• The Energy Corridor had the lowest Class A office vacancy in the first quarter of 2014 at 4.7 percent and one of the highest rental rates at $34.17 per square foot.
  • Central Business District: 8.7 percent vacancy with an average rental rate of $40.51
  • Westchase: 8 percent vacancy with an average rental rate of $37.60
  • Greenway Plaza: 7 percent vacancy with an average rental rate of $34.93
  • The Woodlands: 6.6 percent vacancy with an average rental rate of $37.84

JLL Report information via  Houston Business Journal.

Unfortunately the Class B Office Space Market in Houston is not faring quite so well with a vacancy rate near 15% resulting in the average rental rate being over $10 / sf less than that of Class A space. If you are looking for a “deal” in Houston on office space, Class B will be what to consider.

Find out more by contacting our local Houston office space rep.

Find Houston Office Space

By: James Osgood
OfficeFinder

Good Office Space Design Breeds Collaboration, Productivity, and Identity

Office Space DesignSuccessful businesses owners ensure that their office space design facilitates the very collaboration and innovation necessary for their organizations to thrive. Savvy entrepreneurs understand the powerful influence that environment has on both human emotion and behavior; therefore, it is not at all surprising to discover that companies all over the world spend a great deal of effort planning an advantageous layout for their business’ needs.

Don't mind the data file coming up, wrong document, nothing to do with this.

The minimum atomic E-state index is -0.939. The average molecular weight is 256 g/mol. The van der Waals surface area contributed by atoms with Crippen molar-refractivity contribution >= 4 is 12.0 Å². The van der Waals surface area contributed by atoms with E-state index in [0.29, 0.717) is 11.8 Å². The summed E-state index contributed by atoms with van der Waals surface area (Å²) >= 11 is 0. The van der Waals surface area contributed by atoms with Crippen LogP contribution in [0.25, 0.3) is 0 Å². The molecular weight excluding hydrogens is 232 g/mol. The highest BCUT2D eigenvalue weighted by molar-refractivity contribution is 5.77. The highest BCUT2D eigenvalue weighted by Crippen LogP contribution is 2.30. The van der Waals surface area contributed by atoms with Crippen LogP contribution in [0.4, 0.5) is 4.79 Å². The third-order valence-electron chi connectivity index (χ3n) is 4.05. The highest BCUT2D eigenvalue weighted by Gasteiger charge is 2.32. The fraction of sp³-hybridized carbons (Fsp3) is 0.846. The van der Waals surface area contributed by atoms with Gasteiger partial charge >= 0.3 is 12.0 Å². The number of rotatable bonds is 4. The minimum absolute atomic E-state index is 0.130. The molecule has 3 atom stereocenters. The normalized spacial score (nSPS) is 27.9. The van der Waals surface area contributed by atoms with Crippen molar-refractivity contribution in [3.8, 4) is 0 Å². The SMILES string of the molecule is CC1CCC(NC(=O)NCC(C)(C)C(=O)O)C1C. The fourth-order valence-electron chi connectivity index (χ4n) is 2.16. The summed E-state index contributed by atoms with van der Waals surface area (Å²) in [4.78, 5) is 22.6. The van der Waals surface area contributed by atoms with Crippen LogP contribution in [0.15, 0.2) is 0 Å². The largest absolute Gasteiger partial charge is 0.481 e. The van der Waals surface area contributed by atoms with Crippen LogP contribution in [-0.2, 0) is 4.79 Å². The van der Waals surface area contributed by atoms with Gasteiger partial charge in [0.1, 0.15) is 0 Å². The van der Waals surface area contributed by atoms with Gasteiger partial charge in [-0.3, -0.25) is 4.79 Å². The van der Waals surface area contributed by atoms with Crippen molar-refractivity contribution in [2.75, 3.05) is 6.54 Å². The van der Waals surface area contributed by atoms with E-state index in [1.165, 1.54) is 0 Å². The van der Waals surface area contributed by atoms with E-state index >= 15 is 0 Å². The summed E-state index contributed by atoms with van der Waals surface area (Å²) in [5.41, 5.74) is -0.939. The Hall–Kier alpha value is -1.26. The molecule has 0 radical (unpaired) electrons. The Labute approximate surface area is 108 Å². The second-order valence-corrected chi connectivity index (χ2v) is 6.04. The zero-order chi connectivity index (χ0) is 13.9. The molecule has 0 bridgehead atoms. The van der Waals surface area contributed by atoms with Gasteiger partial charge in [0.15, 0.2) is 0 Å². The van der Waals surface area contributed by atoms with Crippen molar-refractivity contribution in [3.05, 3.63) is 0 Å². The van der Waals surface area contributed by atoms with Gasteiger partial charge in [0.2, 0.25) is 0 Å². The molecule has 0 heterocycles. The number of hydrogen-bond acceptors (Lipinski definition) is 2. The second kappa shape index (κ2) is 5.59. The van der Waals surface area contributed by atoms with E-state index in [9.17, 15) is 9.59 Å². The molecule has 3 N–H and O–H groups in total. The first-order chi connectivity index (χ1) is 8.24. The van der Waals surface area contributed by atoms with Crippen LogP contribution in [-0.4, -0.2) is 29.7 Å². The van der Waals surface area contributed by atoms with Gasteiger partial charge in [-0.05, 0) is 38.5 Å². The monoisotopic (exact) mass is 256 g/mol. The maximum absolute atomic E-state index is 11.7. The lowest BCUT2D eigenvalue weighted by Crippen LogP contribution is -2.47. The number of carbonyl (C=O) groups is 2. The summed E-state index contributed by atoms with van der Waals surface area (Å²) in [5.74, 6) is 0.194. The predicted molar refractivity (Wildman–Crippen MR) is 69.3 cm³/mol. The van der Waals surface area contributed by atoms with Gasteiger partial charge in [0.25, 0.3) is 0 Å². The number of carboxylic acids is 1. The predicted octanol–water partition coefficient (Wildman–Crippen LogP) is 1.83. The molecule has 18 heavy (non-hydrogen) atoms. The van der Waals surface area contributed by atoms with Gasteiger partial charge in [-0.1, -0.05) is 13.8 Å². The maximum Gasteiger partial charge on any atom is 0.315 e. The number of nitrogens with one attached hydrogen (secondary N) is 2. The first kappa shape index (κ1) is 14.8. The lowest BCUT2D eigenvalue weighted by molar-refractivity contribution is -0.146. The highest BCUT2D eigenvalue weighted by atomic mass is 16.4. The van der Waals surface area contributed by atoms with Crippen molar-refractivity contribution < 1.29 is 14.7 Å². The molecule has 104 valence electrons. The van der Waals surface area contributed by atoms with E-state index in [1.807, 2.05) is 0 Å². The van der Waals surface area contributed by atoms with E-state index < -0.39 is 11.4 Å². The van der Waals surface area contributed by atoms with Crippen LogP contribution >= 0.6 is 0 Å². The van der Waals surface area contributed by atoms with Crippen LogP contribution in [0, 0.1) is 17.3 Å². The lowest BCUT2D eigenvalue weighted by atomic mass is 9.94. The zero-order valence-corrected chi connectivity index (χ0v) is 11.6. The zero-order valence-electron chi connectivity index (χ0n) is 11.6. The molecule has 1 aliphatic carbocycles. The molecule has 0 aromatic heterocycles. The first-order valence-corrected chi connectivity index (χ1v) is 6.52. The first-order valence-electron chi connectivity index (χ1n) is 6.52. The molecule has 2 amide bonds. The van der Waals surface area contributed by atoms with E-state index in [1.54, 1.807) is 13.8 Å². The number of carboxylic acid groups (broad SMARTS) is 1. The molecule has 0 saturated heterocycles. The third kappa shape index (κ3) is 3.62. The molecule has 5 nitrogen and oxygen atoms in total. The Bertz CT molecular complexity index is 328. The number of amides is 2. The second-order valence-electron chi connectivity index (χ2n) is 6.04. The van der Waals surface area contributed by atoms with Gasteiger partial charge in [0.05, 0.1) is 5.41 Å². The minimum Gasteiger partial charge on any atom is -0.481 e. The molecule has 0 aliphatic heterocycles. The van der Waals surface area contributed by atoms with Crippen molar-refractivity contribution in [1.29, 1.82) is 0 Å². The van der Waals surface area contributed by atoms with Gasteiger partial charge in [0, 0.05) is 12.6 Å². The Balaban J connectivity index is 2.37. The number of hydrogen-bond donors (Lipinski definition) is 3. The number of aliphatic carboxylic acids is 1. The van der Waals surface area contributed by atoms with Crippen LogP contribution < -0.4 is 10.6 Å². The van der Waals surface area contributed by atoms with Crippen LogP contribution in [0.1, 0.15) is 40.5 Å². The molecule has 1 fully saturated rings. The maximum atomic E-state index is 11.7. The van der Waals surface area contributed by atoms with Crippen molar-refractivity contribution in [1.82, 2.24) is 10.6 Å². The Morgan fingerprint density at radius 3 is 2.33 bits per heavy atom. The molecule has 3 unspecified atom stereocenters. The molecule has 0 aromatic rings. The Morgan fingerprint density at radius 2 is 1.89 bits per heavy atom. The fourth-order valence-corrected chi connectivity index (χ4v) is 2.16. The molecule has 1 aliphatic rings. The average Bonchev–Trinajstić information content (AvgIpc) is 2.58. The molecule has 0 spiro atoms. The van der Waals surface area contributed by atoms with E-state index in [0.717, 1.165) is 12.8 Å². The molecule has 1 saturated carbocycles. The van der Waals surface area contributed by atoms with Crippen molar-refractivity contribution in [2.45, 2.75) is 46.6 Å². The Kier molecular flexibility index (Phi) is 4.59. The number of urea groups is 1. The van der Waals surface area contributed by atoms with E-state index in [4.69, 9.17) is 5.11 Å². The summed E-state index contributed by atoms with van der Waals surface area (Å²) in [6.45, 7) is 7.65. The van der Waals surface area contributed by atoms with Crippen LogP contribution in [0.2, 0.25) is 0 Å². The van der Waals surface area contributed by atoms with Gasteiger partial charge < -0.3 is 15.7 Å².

If done thoughtfully, rethinking an office space’s design will pay dividends in improving employee engagement and to the productivity, morale, and bottom line for the company. Kevin Kuske, general manager for an office furniture manufacturer that specializes in small and emerging companies, compares the organizational standards found in a city to that in an office: “Vibrant cities have various zones–for play, concentration, collaboration, socialization, and creativity. Every great work space should as well.”

How then do those effective principles found within civil engineering transfer themselves into the confines of an office?